What happens when the brain tries to create an image of the unknown? In a recently-published article, a Malmö University cognitive researcher describes why there is a limit to what humans can imagine but how that knowledge can be used within Artificial General Intelligence (AGI).

In the article Perception, Imagery, Memory and Consciousness, Magnus Johnsson, who is also a computer scientist, focuses on two perspectives: Firstly, a theoretical reasoning about how the biological architecture works in a mammalian brain. And secondly, how this knowledge can be implemented in an artificial cognitive architecture according to the same principles.

There is a limit even for normally developed brains.

Magnus Johnsson

“I assume that there is a high probability that there are a number of simple principles that natural cognition is built around. However, when these very simple principles are used on many different levels, the result is very complex abilities,” Johnsson explains, adding:

“Cognition researchers start from so-called "features", which are the brain's perception of an object. A feature can, for example, be the contrast separating a chair from its surroundings that the eye registers. When a chair is seen at a certain angle, the contrast will end up as a feature in a certain place in the cerebral cortex that depends on the angle. This is called topology-preserving (or order-preserving) representation. This architecture helps the brain to build an understanding of the visual impression.”

These topology-preserving maps are in turn divided into different sense modalities, depending on which sense registered the impression.

“We learn the simplest representations at a young age and they have a tendency to lock in. The higher up we get in the learning hierarchy, the more flexible and modifiable they are.”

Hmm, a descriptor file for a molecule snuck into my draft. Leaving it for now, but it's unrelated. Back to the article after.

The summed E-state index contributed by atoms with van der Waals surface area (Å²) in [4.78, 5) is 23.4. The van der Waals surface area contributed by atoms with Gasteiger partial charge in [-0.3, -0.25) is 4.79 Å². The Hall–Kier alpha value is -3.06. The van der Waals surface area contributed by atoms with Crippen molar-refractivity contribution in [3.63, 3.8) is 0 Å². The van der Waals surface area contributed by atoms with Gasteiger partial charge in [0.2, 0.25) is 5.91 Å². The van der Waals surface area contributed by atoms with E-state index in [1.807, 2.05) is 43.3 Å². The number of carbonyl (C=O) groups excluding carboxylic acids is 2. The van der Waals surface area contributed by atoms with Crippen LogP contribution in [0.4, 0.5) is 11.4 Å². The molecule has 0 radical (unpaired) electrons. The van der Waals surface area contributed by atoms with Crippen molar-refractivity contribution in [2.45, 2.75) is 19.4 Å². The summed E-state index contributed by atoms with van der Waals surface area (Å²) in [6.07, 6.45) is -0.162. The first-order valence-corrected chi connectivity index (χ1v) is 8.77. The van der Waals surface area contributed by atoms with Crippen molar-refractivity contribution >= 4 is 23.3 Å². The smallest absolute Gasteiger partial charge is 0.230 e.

Put simply, we can say that every time we see or imagine something, we activate the same representations to a great extent. And new things require new combinations of these. But there must be recognisable features at hand that have the potential to create the unknown. Or at least enough known representations, where we can then fill in the missing information ourselves.

As an example, Johnsson uses a famous cat experiment. Cats that were raised at an early age in constructed rooms without horizontal lines, later in life could not see lines as demarcated rooms, such as the meeting between floor and wall. It was too late for the cat to learn.

“There is a limit even for normally developed brains. An example is the spatial dimensions. We don't have the right representations to imagine four dimensions. Everything we can think of is limited by these feature building blocks. But such building blocks can theoretically be built in AI and used within AGI.”

“Then it is not enough with "deep learning", which is used in many areas today, and which provides deep knowledge in a narrow area. In order to build an artificial brain with such a capacity, it is necessary to create a complete cognitive system where all sensory modalities are connected to each other,” concludes Johnsson.

Text: Magnus Erlandsson & Adrian Grist